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EMAC 2021 Annual Conference

Luxury and transgression: the paradox of recycled product innovations. From the consumer’s point of view to the brand’s one.

Published: May 25, 2021


Thérèse FOURNAISE, Aix Marseille Univ, Université de Toulon, CERGAM, Aix-en-Provence, France; Aurélie KESSOUS, Aix Marseille Univ, Université de Toulon, CERGAM, Aix-en-Provence, France; Pierre VALETTE-FLORENCE, Grenoble Univ, CERAG, IAE, Saint-Martin-d'Hères, France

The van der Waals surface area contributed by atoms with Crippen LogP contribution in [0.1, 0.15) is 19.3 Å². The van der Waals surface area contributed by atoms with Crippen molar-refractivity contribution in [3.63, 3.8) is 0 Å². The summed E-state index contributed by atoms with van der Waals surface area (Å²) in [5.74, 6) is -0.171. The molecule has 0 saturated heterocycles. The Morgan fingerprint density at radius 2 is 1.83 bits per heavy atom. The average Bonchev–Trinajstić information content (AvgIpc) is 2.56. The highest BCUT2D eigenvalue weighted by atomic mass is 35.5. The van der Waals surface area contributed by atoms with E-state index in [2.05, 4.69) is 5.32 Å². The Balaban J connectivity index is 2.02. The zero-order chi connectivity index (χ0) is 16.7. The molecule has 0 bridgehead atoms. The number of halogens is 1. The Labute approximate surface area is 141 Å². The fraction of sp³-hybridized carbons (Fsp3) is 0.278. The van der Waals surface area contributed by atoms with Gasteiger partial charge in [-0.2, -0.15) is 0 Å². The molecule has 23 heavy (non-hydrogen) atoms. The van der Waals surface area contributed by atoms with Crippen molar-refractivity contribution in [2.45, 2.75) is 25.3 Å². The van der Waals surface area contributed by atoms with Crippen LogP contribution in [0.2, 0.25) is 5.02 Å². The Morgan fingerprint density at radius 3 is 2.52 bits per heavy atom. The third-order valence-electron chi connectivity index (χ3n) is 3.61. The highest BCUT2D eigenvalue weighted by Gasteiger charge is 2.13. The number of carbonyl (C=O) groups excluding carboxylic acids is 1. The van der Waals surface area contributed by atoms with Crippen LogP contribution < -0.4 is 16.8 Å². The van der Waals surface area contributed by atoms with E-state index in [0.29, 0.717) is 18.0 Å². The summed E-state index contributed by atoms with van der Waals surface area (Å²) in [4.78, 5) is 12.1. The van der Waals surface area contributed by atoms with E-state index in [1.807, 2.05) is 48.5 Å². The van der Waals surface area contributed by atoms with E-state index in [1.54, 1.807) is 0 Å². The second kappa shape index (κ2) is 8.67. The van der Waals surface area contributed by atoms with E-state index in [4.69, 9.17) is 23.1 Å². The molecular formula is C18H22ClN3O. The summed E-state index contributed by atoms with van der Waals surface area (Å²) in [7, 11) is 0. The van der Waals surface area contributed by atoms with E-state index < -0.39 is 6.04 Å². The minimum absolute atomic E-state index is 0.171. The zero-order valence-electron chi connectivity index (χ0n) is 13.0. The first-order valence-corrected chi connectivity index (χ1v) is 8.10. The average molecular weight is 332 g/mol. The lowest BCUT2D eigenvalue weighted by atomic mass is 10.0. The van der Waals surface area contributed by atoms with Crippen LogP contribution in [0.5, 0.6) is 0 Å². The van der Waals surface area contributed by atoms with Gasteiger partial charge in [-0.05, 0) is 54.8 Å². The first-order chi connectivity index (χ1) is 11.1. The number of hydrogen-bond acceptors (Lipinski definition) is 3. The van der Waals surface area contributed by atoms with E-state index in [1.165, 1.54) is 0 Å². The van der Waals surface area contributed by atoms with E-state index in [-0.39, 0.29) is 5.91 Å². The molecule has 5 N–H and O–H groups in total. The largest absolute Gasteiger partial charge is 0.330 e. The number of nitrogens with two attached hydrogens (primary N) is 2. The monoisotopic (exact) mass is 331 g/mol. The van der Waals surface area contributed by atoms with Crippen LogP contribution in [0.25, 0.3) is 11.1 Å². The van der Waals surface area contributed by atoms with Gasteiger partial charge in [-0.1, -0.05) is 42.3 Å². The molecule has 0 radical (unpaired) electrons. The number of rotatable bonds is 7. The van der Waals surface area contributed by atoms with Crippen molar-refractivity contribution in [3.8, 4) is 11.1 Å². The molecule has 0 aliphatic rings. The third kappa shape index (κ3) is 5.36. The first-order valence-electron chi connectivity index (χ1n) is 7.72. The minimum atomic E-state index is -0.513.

Luxury is always more transgressive. This trend even affects brand initiatives in sustainable development. The aim of this research is to examine both consumer and expert perceptions in the specific context of transgression linked to product innovations made from recycled materials. Two qualitative studies conducted among twenty-five luxury consumers and twenty-one luxury brand experts unexpectedly highlight the transgressive nature of this type of innovation. For consumers, it is the visual identification (or not) of the sustainable attribute that determines the rejection (or acceptance) of the product. Indeed, if the sustainable attribute is not visible, the innovation is perceived as a positive transgression that conveys values. However, if it is visible, the innovation is considered as a negative transgression harmful to the brand-consumer relationship. Finally, for experts, a sustainable product only makes sense if it is part of the brand’s DNA and a global sustainable commitment.